This is the first post of a three-part series covering recent trends and developments in education technology. Check out part two here.
At the time of this writing, there are 197 APIs listed in the Education Category of the ProgrammableWeb API Directory. A few of the leading APIs in this category include Khan Academy, Edmodo and Schoology.
There have been a lot of exciting and ground-breaking developments in education technology in recent years. Some of these recent and growing trends include:
This first post of the three-part series includes information about Massive Open Online Courses (MOOCs).
A massive open online course (MOOC) is an online course that features large-scale interactive participation and open access through the web. MOOCs are a recent trend in distance education with some MOOCs offering traditional calendar-based course schedules while others offer “learn at your own pace” courses. The features and meaning of a MOOC is currently in a state of flux and there are currently no widely accepted standards or practices established in the MOOC industry.
Stephen Downes, a Researcher at the National Research Council (Canada), has proposed the terms “cMOOC” and “xMOOC” to define the two basic types of MOOCs that have been emerging in the education industry. A cMOOC focuses on community and connectivism. An xMOOC is defined as focusing on scalability providing courses that are not part of the core offering but are extensions of the core.
Poster, entitled “MOOC, every letter is negotiable,” exploring the meaning of the words “Massive Open Online Course” – Image Credit: Mathieu Plourde, Creative Commons License (CC)
Not only are today’s MOOCs using cutting-edge technology to create innovative online learning platforms and provide a wealth of educational content, many are also providing developers access to MOOC platforms, features and content via code repositories and APIs. Here are a few examples of MOOCs that provide developers access to their online education platforms.
Khan Academy started back in 2006 as instructional videos posted on YouTube by founder Salman Khan. Khan Academy become an official not-for-profit educational organization in 2008 and currently features a library of over 4,500 instructional videos on topics such as Math, Science, Economics, Humanities, and many other subjects. The official mission of Khan Academy is “to provide a free, world-class education to anyone, anywhere.”
There is a Khan Academy API available that provides developers programmatic access to nearly all types of Khan Academy data categorized by Playlists. Data that can be accessed using the Khan Academy API includes specific video information, individual playlists (Algebra, Biology, etc) and information about Badges.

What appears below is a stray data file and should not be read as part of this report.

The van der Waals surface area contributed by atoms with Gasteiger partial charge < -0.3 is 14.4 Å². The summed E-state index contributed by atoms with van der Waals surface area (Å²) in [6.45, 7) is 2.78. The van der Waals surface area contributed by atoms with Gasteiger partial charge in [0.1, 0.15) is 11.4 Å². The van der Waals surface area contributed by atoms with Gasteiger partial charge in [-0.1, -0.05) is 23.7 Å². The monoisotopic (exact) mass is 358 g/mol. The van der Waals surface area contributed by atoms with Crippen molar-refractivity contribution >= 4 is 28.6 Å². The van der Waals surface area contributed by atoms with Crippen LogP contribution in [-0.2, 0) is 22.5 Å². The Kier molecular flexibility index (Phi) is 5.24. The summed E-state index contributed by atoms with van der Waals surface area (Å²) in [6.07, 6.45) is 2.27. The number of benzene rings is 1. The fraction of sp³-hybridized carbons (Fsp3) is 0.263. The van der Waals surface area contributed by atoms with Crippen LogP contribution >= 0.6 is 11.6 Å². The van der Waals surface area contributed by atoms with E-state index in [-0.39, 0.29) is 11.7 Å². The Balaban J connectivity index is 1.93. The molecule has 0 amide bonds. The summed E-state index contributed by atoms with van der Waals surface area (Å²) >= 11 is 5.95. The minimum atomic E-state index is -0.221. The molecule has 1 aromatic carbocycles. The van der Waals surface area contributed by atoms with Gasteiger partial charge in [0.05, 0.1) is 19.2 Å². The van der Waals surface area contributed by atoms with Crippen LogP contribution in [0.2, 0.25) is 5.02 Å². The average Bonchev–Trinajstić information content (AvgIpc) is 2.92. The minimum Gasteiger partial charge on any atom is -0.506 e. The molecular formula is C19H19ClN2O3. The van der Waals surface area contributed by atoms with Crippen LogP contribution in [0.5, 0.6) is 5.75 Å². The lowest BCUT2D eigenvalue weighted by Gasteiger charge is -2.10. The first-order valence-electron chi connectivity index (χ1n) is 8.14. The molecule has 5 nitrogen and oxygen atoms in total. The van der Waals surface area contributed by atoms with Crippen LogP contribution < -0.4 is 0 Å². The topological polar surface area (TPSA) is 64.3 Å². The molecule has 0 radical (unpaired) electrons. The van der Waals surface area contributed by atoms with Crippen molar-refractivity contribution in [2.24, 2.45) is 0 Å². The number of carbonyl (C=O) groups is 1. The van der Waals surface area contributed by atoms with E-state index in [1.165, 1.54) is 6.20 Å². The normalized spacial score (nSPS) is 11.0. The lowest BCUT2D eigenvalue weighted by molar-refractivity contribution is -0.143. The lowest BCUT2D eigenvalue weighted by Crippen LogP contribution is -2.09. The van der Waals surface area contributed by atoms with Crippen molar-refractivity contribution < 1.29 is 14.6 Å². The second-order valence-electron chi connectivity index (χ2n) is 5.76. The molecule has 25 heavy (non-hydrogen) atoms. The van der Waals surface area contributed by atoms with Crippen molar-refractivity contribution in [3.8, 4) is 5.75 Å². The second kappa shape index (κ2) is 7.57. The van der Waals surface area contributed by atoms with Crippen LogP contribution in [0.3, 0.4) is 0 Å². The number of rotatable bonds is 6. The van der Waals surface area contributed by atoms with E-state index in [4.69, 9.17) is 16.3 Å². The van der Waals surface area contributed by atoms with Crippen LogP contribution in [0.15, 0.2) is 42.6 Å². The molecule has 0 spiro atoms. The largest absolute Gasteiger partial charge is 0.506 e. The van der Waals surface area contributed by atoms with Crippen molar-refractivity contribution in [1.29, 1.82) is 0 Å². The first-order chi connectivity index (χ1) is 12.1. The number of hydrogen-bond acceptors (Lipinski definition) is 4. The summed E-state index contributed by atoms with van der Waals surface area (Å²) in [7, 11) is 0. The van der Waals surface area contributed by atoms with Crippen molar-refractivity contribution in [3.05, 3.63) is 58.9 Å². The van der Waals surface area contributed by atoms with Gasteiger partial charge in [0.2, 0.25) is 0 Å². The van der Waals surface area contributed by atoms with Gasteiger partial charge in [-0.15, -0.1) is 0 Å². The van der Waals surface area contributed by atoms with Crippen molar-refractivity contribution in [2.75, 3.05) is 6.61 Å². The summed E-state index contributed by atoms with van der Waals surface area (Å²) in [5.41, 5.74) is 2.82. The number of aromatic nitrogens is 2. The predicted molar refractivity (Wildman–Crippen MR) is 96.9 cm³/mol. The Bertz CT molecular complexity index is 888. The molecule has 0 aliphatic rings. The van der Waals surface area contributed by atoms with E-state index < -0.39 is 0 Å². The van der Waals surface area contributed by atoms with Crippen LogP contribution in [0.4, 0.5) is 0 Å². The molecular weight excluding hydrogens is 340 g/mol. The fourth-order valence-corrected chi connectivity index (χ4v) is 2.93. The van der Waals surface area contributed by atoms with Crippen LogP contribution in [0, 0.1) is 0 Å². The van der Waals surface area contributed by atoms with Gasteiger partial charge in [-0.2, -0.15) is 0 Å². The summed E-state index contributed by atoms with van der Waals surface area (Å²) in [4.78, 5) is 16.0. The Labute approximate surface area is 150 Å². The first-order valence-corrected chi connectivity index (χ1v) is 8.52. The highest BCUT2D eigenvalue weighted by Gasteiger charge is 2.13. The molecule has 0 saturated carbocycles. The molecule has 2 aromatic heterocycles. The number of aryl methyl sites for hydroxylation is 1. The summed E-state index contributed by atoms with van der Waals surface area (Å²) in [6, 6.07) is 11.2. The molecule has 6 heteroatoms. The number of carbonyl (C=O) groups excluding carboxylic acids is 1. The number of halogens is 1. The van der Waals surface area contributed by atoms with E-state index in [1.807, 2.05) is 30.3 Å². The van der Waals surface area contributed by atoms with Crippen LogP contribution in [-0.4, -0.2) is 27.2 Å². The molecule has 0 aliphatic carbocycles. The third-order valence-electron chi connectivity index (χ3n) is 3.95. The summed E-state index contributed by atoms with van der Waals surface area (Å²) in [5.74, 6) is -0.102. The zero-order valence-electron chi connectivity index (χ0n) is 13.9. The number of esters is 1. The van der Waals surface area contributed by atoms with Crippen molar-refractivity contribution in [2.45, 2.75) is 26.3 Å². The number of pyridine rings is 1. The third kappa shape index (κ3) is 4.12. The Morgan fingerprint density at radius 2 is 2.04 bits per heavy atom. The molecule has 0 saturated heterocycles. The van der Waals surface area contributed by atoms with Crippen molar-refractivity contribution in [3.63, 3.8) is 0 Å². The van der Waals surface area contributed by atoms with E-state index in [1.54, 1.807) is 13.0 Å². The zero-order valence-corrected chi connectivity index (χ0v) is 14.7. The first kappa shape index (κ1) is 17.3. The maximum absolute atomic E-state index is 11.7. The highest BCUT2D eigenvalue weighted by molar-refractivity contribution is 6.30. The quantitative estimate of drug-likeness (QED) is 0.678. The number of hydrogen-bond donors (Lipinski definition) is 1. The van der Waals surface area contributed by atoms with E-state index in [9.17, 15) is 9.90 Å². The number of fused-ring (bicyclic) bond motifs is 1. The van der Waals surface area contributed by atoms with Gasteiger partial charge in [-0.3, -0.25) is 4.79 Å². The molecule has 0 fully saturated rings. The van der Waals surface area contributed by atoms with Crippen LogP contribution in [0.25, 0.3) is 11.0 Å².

Founded in May 2012 by the Massachusetts Institute of Technology (MIT) and Harvard University, EdX is a not-for-profit organization that offers a variety of interactive, massive open online classes. At the time of this writing, 27 leading global institutions contribute to EdX and are members of the xConsortium.
In June 2013, EdX announced the release of the entire EdX platform via open source license. The Open EdX platform is available via GitHub and the code for specific components includes the core EdX Learning Management System, the course authoring tool Studio and the XBlock API which is used to integrate interactive learning objects.
Rob Rubin, Vice President of Engineering for EdX, states in the press release that:
“One of the founding principles of edX was the creation of a learning platform as an open source project. We are pleased that our development team met our commitment to release the source code ‘as is’ on June 1. We are an open source initiative because we think the community can help us dramatically improve the product, and we expect that there are teams who can collaborate with us to experiment with and evolve the teaching and learning experience. We look forward to the impact that expanding the edX platform developer community will have in the future.”
LearnZillion is an online professional development platform that provides teachers with a digital curriculum and the tools needed to implement the Common Core State Standards (CCSS). LearnZillion was founded by Eric Westendorf and Alix Guerrier in 2011 and currently provides Common Core lessons, assessments, and activities created by the top teachers across the United States.
There is a LearnZillion API available that provides 3rd party RESTlike API access to the platform and allows developers to integrate LearnZillion functions into web and mobile applications. The API is still in development with features such as https, oAuth and versioning to be added in the near future.
Coursera, an education company that offers over 420 massive open online courses, was founded in April 2012 by Stanford University Computer Science Professors Andrew Ng and Daphne Koller. The courses offered at Coursera are free and provided by a large group of partners which include some of the top universities such as Duke, Johns Hopkins, Princeton, Rutgers, Stanford and Yale.
Although Coursera does not currently have an API or a developer program, in July 2013 the organization announced that $43M in Series B funding had been closed from GSV Capital, Laureate Education Inc, Learn Capital and venture capitalist Yuri Milner. According to the press release, the funding will be used to expand Coursera’s online teaching capacity and Coursera will be focusing on technological developments and strategic expansions which includes “opening up Coursera to the development of third party applications to allow the construction of a rich learning ecosystem for students and instructors.”
The second post in this three-part series, features information about Learning Management Systems (LMS), Learning Content Management Systems (LCMS), and Education Marketplaces.